From time to time I hear a discouraged pastor lamenting that his efforts to build a healthy local church are being undermined. His flock are being lured away, the unity of the fellowship torn apart. The source of the problem is always the same.
And what is the sinister force preying on our local churches in this way? Predator churches. Churches that live by sucking the life out of other churches.
It works like this. A new church sets up somewhere in Sydney – or perhaps an old one gets a dynamic new leader with connections. It begins to do what it does better than other churches nearby. Maybe it’s music, maybe bible teaching, whatever.
Then it sits and waits, spider-like. It’s waiting for Christians from surrounding churches to come along and say ‘Hey! It’s better here than back home.’ And so they get caught, like a fly in the web. Their local church never sees them again. Any role they had in their neighbourhood is lost.
Of course most predator churches don’t admit they’re doing this. They talk about mission. If we can make our church more attractive, if we can create a ‘vibe’ that appeals, we’ll be able to reach more people for Jesus.
Except it doesn’t work. Not in Sydney. For every convert won to that church, 20 existing Christians are lured in and caught, lost to their local congregation. So for all the hopes to be missional, these churches end up functioning as predators.
All of our churches rely largely on ‘transfer growth’ – we grow by receiving Christians from other churches. There’s only a limited number of Christians to go around! But that means the churches that do the best at attracting transfers, come to function as predators.
As they get bigger, the problem tends to increase. Their very size becomes increasingly attractive to many Christians, who seem to prefer big to small church. And as the local churches become correspondingly smaller, they become more vulnerable, less able to protect their people from the predators.
Some churches, especially ones that have been large for a long time, do this kind of accidentally. They drain nearby local churches without even meaning to. These function more like parasites than true predators.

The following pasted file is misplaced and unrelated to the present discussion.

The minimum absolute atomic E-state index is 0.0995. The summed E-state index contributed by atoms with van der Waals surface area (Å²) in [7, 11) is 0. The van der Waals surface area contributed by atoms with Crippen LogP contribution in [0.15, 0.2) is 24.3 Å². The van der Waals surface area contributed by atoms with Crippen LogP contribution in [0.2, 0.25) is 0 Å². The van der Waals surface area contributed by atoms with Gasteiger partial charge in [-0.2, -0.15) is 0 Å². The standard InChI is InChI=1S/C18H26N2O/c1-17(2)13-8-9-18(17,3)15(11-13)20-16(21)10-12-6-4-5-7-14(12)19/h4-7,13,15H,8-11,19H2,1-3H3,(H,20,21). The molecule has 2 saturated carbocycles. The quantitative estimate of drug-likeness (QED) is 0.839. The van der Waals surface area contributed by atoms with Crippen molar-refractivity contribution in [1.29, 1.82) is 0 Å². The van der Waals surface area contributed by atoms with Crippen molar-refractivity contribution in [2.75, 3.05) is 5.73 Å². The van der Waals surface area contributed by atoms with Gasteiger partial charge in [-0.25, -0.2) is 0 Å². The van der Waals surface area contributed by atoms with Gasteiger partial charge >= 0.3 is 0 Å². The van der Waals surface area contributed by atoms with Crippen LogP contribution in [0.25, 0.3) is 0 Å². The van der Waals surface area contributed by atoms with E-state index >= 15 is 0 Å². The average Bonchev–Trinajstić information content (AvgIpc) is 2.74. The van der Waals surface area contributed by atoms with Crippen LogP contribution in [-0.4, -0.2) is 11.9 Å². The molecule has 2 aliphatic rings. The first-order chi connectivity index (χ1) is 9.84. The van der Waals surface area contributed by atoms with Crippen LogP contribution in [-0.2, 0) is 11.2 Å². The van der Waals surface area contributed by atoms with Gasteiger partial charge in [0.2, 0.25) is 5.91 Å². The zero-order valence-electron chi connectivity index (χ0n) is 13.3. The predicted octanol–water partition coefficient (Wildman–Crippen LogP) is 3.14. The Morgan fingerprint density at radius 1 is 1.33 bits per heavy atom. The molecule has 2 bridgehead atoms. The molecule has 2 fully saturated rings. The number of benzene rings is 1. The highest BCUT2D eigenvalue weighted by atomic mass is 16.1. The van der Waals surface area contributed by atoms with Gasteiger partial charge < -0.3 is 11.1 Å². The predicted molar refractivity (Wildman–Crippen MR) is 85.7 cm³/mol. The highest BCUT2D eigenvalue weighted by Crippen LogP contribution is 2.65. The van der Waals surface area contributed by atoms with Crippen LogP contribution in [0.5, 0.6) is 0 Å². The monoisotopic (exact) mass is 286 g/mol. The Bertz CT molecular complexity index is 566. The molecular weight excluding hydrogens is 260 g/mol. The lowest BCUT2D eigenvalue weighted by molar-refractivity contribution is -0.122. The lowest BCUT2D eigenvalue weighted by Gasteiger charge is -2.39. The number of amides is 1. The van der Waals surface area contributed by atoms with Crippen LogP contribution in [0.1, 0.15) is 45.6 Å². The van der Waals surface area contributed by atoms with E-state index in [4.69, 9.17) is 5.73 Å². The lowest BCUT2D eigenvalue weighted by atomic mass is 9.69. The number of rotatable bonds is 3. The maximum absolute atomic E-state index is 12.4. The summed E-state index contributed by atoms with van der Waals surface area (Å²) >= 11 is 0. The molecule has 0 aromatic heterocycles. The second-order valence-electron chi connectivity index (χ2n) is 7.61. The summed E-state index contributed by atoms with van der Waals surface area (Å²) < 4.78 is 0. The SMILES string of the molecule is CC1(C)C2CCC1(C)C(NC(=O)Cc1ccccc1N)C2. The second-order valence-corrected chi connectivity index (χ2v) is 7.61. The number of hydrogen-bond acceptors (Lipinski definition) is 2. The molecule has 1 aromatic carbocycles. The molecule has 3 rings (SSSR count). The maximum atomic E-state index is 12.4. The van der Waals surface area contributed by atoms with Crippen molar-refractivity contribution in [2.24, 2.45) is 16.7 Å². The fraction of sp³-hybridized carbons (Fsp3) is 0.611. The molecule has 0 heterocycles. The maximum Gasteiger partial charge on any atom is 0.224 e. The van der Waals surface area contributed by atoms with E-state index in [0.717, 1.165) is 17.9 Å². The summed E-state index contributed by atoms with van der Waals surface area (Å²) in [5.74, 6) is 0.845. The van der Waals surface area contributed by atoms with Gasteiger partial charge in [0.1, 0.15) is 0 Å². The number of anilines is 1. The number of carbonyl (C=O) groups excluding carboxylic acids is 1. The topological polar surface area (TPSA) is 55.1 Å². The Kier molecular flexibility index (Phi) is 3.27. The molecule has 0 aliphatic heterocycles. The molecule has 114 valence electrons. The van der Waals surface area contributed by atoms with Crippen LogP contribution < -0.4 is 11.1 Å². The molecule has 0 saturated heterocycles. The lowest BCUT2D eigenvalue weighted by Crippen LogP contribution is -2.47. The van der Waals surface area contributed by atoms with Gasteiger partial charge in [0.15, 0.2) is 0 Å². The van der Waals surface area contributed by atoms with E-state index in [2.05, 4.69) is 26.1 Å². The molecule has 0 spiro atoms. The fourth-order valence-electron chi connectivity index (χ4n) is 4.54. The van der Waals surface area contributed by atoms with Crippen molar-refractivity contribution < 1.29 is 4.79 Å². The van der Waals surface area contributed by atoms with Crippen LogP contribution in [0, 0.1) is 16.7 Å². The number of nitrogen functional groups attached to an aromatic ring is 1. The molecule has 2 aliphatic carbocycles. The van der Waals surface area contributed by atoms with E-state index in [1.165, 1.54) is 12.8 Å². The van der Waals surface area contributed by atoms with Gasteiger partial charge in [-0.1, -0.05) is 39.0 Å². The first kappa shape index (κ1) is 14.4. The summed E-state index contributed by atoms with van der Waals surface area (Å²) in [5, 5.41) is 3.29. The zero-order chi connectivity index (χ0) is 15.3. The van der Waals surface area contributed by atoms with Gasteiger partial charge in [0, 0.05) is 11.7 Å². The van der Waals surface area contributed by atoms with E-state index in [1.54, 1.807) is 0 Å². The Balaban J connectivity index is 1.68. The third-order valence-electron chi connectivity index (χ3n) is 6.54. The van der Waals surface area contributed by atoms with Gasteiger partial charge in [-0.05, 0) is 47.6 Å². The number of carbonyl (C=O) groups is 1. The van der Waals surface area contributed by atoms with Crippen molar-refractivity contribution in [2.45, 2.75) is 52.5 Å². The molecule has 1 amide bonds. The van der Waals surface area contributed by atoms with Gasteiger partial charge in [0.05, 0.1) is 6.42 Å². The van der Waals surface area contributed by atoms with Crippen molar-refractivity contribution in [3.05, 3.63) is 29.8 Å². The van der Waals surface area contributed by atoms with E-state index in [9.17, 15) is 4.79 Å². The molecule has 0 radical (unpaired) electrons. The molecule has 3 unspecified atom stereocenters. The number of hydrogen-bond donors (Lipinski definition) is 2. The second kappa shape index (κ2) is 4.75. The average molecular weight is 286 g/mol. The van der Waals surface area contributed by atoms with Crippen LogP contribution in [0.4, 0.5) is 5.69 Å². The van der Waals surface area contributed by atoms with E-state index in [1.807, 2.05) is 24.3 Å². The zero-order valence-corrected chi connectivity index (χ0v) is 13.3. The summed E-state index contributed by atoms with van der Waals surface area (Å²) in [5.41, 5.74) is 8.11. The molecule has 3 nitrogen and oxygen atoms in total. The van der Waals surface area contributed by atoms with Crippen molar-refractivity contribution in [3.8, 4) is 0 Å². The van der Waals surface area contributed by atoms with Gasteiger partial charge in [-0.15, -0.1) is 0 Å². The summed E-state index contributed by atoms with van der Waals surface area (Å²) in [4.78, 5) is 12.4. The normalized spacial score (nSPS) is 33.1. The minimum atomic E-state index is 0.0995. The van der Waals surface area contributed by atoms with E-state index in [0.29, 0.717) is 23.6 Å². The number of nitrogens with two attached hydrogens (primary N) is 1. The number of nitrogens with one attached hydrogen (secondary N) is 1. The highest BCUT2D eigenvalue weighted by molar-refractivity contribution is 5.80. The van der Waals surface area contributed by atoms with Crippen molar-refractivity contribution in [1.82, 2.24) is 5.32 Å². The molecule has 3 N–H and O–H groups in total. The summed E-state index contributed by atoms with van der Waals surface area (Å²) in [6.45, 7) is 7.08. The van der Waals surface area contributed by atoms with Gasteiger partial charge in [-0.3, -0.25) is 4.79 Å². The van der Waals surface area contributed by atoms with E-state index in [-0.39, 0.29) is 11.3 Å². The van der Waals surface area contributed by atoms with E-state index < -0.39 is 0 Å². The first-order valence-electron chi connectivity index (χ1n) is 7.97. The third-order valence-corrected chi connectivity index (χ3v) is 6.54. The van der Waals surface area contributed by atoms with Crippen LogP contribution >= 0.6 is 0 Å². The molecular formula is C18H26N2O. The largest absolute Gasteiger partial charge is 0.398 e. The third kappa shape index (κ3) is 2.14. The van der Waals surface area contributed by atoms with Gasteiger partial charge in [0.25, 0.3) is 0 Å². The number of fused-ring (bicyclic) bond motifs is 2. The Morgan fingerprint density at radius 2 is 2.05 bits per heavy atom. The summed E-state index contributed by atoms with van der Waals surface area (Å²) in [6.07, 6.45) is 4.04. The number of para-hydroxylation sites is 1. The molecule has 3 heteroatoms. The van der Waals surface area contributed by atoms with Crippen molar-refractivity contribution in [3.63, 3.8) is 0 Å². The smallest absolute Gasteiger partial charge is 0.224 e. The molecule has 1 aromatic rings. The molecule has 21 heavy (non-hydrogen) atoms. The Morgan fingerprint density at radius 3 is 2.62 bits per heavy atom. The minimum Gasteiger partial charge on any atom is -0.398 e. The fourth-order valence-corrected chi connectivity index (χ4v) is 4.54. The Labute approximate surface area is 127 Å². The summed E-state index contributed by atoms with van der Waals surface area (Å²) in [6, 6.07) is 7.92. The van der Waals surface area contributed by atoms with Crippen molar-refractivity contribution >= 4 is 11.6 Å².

But others are very deliberate about it. These are the ‘targetted’ or niche churches. These hope to appeal to Christians of a certain sort, and lure them in. Sometimes they claim to be about mission. The ‘targetted’ model was invented and promoted as a mission tool. ‘If we can appeal to the X demographic, we’ll win them for Christ.’ They sure do appeal to that demographic – in all the local churches that is. Whatever their target demographic is, that group goes missing from nearby congregations. Others are more open about their predatory aims.
Niche churches don’t often target retirees, or single mums. Sorry mums, they don’t want you. They come in two varieties: those aimed at uni students, and those aimed at young professional adults. And they do it well – when young adults of the right sort go along to visit, it’s like they’ve died and gone to heaven. A whole church set up just for them, full of people just like them. A huge pool of potential marriage partners, of the sort they like best.
The local churches just can’t compete. Back there, there’s only three other young adults, and two of them are fat and spotty. That group of four shrinks to three. Nice work.
And so these are the two groups most frequently missing from local churches: students and young adults. The very groups who would provide much of the energy and enthusiasm and time which would contribute to a vibrant church-life. The predators took them.
So these churches make local mission that much harder.
Worst of all: once one of these churches has grown fat on the flesh of the others, we all rally round to congratulate them. An example and an inspiration – that’s how bill them.
It’s time we woke up and started looking at the whole Diocesan level, and admitted to ourselves that these churches are a scourge. Worse than useless, they do positive harm right across the city. They discourage our older people and make them feel powerless and abandoned. They hamstring our Diocesan local-mission goals. They weaken and destroy our local churches.
And that’s all quite apart from the harm they do to the youngsters who get caught in them – but that’s a blogpost for another day.
If the pastors of these churches want to claim they are behaving responsibly, then as a bare minimum they should be doing this: if a Christian turns up at their church, they should touch base with the pastor of the person’s home-church, then visit the new person and find out why they’re coming. Why do they want to leave their own church? If it’s because they think the grass is greener here, the pastor should encourage them to return to their old church.
More than this needs to be done. But anything less than this, and you’re functioning as a predator.
(I should add as a disclaimer: our church has not yet been bitten by a predator church – this issue is not ‘personal’ for me)